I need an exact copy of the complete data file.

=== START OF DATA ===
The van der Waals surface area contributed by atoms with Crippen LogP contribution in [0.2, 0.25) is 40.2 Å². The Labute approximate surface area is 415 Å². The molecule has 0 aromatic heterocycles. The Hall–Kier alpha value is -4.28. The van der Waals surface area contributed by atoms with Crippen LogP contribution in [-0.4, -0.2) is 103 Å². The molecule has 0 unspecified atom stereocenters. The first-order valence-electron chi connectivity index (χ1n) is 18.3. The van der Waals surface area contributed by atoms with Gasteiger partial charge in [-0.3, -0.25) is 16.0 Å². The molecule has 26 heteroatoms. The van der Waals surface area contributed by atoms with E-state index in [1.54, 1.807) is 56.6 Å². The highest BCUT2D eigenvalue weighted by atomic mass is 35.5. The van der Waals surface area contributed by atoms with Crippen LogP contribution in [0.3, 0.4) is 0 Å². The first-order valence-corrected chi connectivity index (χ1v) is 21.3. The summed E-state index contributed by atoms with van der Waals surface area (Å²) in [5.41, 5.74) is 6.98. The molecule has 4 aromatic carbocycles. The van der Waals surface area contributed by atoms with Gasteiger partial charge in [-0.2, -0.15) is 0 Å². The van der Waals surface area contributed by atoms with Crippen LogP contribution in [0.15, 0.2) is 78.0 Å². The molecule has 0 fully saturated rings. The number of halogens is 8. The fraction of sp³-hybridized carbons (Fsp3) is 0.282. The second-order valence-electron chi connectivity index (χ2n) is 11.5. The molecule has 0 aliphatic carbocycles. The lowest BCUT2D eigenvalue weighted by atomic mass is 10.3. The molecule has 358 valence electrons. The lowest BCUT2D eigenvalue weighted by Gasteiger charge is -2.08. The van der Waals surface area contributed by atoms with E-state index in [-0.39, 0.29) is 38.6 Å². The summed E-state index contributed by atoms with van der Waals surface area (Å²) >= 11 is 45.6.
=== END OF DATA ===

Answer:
The van der Waals surface area contributed by atoms with Crippen LogP contribution in [0.2, 0.25) is 40.2 Å². The Labute approximate surface area is 415 Å². The molecule has 0 aromatic heterocycles. The Hall–Kier alpha value is -4.28. The van der Waals surface area contributed by atoms with Crippen LogP contribution in [-0.4, -0.2) is 103 Å². The molecule has 0 unspecified atom stereocenters. The first-order valence-electron chi connectivity index (χ1n) is 18.3. The van der Waals surface area contributed by atoms with Gasteiger partial charge in [-0.3, -0.25) is 16.0 Å². The molecule has 26 heteroatoms. The van der Waals surface area contributed by atoms with E-state index in [1.54, 1.807) is 56.6 Å². The highest BCUT2D eigenvalue weighted by atomic mass is 35.5. The van der Waals surface area contributed by atoms with Crippen LogP contribution in [0.3, 0.4) is 0 Å². The first-order valence-corrected chi connectivity index (χ1v) is 21.3. The summed E-state index contributed by atoms with van der Waals surface area (Å²) in [5.41, 5.74) is 6.98. The molecule has 4 aromatic carbocycles. The van der Waals surface area contributed by atoms with Gasteiger partial charge in [-0.2, -0.15) is 0 Å². The van der Waals surface area contributed by atoms with Crippen LogP contribution in [0.15, 0.2) is 78.0 Å². The molecule has 0 fully saturated rings. The number of halogens is 8. The fraction of sp³-hybridized carbons (Fsp3) is 0.282. The second-order valence-electron chi connectivity index (χ2n) is 11.5. The molecule has 0 aliphatic carbocycles. The lowest BCUT2D eigenvalue weighted by atomic mass is 10.3. The molecule has 358 valence electrons. The lowest BCUT2D eigenvalue weighted by Gasteiger charge is -2.08. The van der Waals surface area contributed by atoms with E-state index in [-0.39, 0.29) is 38.6 Å². The summed E-state index contributed by atoms with van der Waals surface area (Å²) >= 11 is 45.6.